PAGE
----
Frank Reich smiled a lot when he was hired, and has smiled less and less as the years went by. Now, in the almost certain final stage of his time as Colts head coach, the smile is entirely gone – replaced with a bizarre message of false hope.
There are moments when you suspect the team you cheer for sucks, and then the moment comes when it is confirmed.
Yesterday, both came for Colts fans. The 24-0 shellacking at the hands of a bad team got fans angry as they pondered the likelihood of another disappointing season. Then coach Frank Reich put the cherry on top of the crap sundae, “…as pathetic as that was today, where that is and where we need to be, the distance is not that far. It’s not that far because we’ve got the guys, the players, and coaches to do it.”
There it is. The last resort of all hot seated coaches – the hopeful reach that defies all reason, logic, and reality. Reich tried to talk himself into believing four consecutive dreary and noncompetitive performances was not evidence of an arhythmic chorus of fatal flaws.
Reich will continue to sound like a lunatic as he espouses unreasonable optimism during multiple media avails this week prior to facing the Kansas City Chiefs in a home opener that appears on paper to have the potential to be the final act of a wretched drama. Reich will talk about looking at the film and seeing how the loss to the Jags pivoted on five or six plays – where if a single player had executed better, they would have been right there.
There is another option available to Reich. Honesty – unvarnished, ill-tempered honesty! He could go off like Mount Mora, spewing expletives and venting anger all over the place. If the Colts lose Sunday, he could put the fans on blast as Lee Elia did in 1983 during he very short era as Cubs manager. Of course, that isn’t the way Reich is wired, so he will stay positive and classy as the wind from the ax tingles his neck.
Two games in, no one expected this debacle. We discussed the possibility of yet another slow start, but failing to beat either the Texans or Jaguars on the road – or anywhere in the known universe – was unthinkable. How would the Colts not dig deep and be emotionally ready after so experiencing the season ending thud in January when a win could have flung the Colts into the playoffs?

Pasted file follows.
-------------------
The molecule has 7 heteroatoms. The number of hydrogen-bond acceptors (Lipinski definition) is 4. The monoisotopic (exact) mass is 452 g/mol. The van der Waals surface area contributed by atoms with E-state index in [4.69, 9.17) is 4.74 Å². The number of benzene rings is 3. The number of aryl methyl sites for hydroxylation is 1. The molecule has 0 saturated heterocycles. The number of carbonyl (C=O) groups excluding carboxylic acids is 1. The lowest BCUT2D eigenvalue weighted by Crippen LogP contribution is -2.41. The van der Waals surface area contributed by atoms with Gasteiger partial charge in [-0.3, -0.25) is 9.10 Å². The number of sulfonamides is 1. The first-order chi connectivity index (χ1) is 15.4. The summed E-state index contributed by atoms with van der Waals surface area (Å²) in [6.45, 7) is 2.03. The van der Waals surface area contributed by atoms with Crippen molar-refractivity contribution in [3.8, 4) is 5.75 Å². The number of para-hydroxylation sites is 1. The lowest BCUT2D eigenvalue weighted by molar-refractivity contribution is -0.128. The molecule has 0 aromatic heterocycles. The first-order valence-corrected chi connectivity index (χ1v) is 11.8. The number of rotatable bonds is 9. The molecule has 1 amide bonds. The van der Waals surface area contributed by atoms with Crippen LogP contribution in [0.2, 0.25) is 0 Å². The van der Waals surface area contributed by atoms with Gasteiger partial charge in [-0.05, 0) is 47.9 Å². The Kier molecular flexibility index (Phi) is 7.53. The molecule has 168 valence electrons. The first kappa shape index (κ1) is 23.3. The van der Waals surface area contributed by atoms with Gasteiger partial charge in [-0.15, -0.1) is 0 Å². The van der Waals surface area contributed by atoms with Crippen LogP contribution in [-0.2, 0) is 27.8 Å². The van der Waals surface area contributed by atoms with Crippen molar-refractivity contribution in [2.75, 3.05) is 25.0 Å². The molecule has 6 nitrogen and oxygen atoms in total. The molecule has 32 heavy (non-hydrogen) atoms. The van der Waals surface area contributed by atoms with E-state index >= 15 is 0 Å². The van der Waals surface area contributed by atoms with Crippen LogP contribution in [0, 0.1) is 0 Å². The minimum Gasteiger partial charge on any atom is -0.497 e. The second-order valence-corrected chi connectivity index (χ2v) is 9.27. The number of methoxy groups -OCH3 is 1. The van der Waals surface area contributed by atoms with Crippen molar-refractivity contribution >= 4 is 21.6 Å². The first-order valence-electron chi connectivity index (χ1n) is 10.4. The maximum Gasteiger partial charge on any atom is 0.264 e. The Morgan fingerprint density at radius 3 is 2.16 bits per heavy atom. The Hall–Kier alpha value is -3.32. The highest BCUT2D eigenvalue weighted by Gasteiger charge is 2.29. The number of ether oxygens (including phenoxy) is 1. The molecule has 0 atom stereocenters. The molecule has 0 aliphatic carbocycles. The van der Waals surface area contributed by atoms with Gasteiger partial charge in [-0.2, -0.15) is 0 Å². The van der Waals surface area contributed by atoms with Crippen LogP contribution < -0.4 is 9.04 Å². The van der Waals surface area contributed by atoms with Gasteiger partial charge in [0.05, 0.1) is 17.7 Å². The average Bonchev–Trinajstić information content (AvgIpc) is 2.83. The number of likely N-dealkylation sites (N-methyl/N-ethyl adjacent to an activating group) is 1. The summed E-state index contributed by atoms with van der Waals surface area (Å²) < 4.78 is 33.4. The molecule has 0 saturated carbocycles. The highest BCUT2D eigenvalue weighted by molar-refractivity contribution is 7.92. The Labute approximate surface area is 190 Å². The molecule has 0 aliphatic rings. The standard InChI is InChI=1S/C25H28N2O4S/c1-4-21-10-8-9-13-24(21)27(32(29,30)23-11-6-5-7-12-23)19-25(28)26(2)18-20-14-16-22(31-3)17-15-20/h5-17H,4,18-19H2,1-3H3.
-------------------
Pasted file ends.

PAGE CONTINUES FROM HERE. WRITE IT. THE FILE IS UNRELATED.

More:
So we await the inevitable as Reich flails against the rip current of passive mediocrity. It could come today, tomorrow, next week, or in January, but rest assured the end will come. Once feckless football starts, there is almost nothing that can stop it. Losing continues to happen for the same reason it happened to begin with – until finally that reason is corrected. It could be the entire roster, a position group or two, or the coach and his staff, but the easiest to isolate and correct is the coach, and so it is his head offered to appease the football gods and rabid fans.
That is as it has been and shall always be. Regardless of reality, hope must be preserved and sold to the ticket buying public. The guy currently in charge of force-feeding it to us sounds more deranged with every utterance, so he must be replaced by a new voice – one fans trust.
It’s nice when an NFL franchise’s chief salesman can make his case without sounding ridiculous. The mood of the building is better – and so is the mood of the city. The football might not improve, but the messaging will.
There is, of course, the unlikely scenario that the roster starts to ball out and saves Reich’s job. If that was going to happen, his Colts would have shown out before now. And I’ve never heard a coach talk about distance from grotesque to great who then turned it around and survived. A successful eleventh hour appeal would require a total pivot of reality, and those don’t come along very often.
At the end of his damning answer about the distance not being too far, he said, “I know that doesn’t play in the outside world, and I’m fine with that. We’ll take our medicine. I’ll take my medicine, and we’ll just keep doing what we do.”
What Reich is going to learn is that it is the outside world that matters.